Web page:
Author:MARCO GIANNANGELI, DEFENCE EDITOR, EXCLUSIVE
THE daring rescue by Britain’s crack Special Boat Service was only the second time Special Forces have been used to rescue hostages in mainland Britain.
And last night the full details behind the operation, triggered after four iron bar-wielding immigrants took control of an Italian cargo ship on the Thames Estuary, were laid bare. Operation Renegade was launched shortly on Friday evening, more than eight hours after Essex Police were informed that the crew of an Italian cargo ship, Grande Terma, were being held hostage by four stowaways brandishing iron bars. The men, who are believed to have boarded the vessel 10 days before in Nigeria, had been discovered and detained in a locked room.
But they had managed to escape as the 15,000 tonne container ship, carrying car parts, approached Tilbury Docks in Essex.
They ordered the ship’s captain to sail closer to the shoreline, so they could jump and swim ashore.
As the drama unfolded and without any hope of resolution, they SBS were ordered to formulate a plan.
At the elite unit’s air station in Yeovilton., Somerset, four helicopters were scrambled – two Merlins and two Wildcats from 845 and 815 naval air squadron. They ferried 30 SBS soldiers to a forward mounting base at RAF Manston in Kent, were they awaited the “go order”.
Grande Tema could become ‘HOSTAGE’ situation says expert
By 12.30am, 18 SBS troops were rappelling -a fast abseiling technique – in darkness on to the vessel from one of the Merlin helicopters, while the second Merlin circled it. The Wildcat helicopters acted as escort.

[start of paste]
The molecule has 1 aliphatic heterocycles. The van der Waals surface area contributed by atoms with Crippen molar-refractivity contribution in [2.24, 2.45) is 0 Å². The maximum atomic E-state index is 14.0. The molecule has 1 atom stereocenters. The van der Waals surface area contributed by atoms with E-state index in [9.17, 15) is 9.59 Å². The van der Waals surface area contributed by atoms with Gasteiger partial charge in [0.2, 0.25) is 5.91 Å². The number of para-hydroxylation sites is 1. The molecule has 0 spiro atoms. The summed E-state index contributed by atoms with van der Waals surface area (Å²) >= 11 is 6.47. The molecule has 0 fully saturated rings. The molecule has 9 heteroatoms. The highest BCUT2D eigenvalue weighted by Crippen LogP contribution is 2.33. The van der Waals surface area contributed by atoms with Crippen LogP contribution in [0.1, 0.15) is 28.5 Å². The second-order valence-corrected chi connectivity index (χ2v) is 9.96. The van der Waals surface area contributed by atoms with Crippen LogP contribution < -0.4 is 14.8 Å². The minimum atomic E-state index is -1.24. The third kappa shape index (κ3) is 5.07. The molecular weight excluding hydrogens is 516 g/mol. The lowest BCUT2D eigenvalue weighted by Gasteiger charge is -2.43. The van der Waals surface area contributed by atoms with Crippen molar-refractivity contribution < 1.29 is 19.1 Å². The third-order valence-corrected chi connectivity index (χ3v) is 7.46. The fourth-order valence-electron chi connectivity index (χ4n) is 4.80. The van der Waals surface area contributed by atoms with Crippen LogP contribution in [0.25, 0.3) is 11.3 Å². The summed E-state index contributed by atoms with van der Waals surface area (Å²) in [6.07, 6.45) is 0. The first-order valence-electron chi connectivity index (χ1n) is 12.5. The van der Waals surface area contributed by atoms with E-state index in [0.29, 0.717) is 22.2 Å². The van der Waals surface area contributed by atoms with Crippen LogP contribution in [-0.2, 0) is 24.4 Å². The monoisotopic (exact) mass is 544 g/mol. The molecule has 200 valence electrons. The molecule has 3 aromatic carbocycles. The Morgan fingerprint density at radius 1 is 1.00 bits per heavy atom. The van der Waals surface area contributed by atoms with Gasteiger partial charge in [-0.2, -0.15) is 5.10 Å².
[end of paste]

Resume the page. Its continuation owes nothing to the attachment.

Four men were apprehended and detained under the Immigration Act.
Paul Kyprianou at Grimaldi Group shipping line said: “We were asked to switch off the lights, then the Special Forces stormed aboard”.
The incident is only the second time that Special Forces have been deployed to rescue hostages on the British mainland.
In 1980 the SAS were watched by millions go televisions views around the world as they stormed the Iranian Embassy.
The operation, which ended a five-day siege and rescued 19 of out 20 hostages, was broadcast live under orders of the then Prime Minister Margaret Thatcher.
However, both the SBS and the SAS have liberated hostages from Northern Ireland and foreign hotspots including Iraq, Syria and Sierra Leone.
In September 2000 members of a joint task force including SAS, SBS and the Parachute Regiment storm a defended camp to rescue six British soldiers being held hostage by the notorious West Side Boys in Sierra Leone.
In 2001 the SBS rescued a CIA officer caught top in a prison riot in Afghanistan. A member for he SBS was later awarded the Congressional Medal of Honour.
In 2005 the SAS returned to Sierra Leone to rescue 74-year-old peace activist Norman Kember.
Special Forces were held back from launching operations to free Margaret Hassan, an aid worker executed in Iraq, and Ken Bigley, an engineer who was beheaded after trying to escape from kidnappers near Baghdad.
A military source said elements of Special Forces are on permanent readiness to respond to this sort of incident in Britain.